PSInet And The History Of The Internet

Public commercial use of the Internet began in mid-1989 with email capabilities being brought to only 500,000 users of the Internet. Just months later on 1 January 1990, a company called PSInet launched an alternate Internet infrastructure for commercial use; one of the networks that would grow into the commercial Internet we know today.

As a child growing up in the early 90s, nothing excited me more than the sound of the crinkling of our 56.6k modem. The sound of the fax machine line and the inevitable pick up interruption by one of my family members remains one of my fondest memories. Ok, maybe not my most exciting memory. But it was fascinating wasn’t it? The Internet. A global system of interconnected computer networks and protocols that link computers worldwide.

Next to the crinkling of the modem in the line of excitement was probably receiving an email from the only dork (other than me) in my grade 7 class who also had email. But a few years later, Napster may have been the most exciting of all. So my 16-year old brain thought. The longer the wait to receive a file and the more kb the file was  (256k may have taken all day), the more exciting the wait was.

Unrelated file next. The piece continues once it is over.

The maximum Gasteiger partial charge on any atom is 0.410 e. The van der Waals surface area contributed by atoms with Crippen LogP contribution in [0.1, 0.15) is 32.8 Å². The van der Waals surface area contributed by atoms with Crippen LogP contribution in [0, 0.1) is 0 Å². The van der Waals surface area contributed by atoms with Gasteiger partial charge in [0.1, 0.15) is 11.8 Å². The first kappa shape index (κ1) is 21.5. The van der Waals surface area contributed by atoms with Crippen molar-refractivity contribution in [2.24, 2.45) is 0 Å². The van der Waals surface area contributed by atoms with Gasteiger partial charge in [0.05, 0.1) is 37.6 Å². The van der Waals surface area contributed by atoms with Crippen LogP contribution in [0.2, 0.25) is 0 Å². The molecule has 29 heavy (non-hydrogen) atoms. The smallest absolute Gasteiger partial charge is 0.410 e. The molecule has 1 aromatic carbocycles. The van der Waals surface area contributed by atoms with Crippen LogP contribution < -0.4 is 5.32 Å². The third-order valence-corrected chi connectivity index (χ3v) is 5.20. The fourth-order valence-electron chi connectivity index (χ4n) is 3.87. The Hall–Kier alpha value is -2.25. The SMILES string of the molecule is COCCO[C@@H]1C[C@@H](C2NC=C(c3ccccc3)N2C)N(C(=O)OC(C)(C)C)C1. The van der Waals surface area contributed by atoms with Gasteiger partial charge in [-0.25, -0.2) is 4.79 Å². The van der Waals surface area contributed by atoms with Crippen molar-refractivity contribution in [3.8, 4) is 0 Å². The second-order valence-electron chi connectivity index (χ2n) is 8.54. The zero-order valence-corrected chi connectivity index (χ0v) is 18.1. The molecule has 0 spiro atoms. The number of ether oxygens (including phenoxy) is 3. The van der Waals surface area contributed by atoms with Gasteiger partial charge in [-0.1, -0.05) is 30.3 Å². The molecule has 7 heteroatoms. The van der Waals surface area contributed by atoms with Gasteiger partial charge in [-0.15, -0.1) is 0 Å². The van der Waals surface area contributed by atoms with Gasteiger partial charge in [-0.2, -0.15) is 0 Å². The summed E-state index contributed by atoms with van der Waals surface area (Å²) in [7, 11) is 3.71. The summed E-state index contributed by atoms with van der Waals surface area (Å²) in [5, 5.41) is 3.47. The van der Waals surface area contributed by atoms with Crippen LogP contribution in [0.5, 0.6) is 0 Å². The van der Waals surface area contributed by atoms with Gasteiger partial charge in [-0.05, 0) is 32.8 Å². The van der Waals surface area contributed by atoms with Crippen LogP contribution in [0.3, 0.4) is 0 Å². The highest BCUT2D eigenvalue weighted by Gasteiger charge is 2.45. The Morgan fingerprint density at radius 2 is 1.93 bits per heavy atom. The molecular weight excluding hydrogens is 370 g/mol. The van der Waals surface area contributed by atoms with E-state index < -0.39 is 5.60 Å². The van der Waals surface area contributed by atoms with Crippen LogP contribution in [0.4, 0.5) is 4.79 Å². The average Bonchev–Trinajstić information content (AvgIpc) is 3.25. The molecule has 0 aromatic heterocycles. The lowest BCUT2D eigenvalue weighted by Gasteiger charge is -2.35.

The fact of the matter is, history was in the making, and I wasn’t the only one typing in complicated URLs hand by hand because there were no proper search engines and getting a kick out of it.

In the 1960s and 70s research into packet switched networks resulted in the development of internetworking, by which multiple separate networks could be joined into a single network of networks. The early years of internetworking were documented in the 1972 film Computer Networks: The Heralds of Resource Sharing.

The Internet has changed the way people communicate. It has enabled new forms of social interactions, social norms, activities, social associations, the birth of new careers and even new fields of scholarly research such as the Sociology of the Internet.

The Author is an SEO specialist with a BA in psychology from Melbourne University. Today she lives in Tel Aviv with her almost 2 year old daughter and husband, and enjoys reading books, travelling to medieval towns in Europe and dancing to Latin American music.



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